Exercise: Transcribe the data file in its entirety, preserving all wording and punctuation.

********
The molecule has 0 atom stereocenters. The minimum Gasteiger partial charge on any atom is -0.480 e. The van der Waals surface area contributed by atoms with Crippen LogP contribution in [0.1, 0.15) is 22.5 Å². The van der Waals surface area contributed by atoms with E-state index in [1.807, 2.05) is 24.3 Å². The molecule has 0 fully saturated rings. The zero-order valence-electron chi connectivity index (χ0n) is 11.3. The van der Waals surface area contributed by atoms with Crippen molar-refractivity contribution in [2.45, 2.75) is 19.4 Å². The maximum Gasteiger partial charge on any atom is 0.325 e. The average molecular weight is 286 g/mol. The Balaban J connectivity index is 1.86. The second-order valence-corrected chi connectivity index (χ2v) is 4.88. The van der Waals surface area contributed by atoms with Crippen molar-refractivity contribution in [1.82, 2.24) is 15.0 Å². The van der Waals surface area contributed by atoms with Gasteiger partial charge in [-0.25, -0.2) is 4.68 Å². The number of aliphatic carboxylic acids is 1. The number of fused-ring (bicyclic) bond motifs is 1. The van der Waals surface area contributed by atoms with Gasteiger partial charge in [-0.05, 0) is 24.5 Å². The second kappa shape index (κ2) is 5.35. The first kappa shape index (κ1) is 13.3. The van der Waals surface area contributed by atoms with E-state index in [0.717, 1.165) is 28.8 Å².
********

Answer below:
The molecule has 0 atom stereocenters. The minimum Gasteiger partial charge on any atom is -0.480 e. The van der Waals surface area contributed by atoms with Crippen LogP contribution in [0.1, 0.15) is 22.5 Å². The van der Waals surface area contributed by atoms with E-state index in [1.807, 2.05) is 24.3 Å². The molecule has 0 fully saturated rings. The zero-order valence-electron chi connectivity index (χ0n) is 11.3. The van der Waals surface area contributed by atoms with Crippen molar-refractivity contribution in [2.45, 2.75) is 19.4 Å². The maximum Gasteiger partial charge on any atom is 0.325 e. The average molecular weight is 286 g/mol. The Balaban J connectivity index is 1.86. The second-order valence-corrected chi connectivity index (χ2v) is 4.88. The van der Waals surface area contributed by atoms with Crippen molar-refractivity contribution in [1.82, 2.24) is 15.0 Å². The van der Waals surface area contributed by atoms with Gasteiger partial charge in [-0.25, -0.2) is 4.68 Å². The number of aliphatic carboxylic acids is 1. The number of fused-ring (bicyclic) bond motifs is 1. The van der Waals surface area contributed by atoms with Gasteiger partial charge in [-0.05, 0) is 24.5 Å². The second kappa shape index (κ2) is 5.35. The first kappa shape index (κ1) is 13.3. The van der Waals surface area contributed by atoms with E-state index in [0.717, 1.165) is 28.8 Å².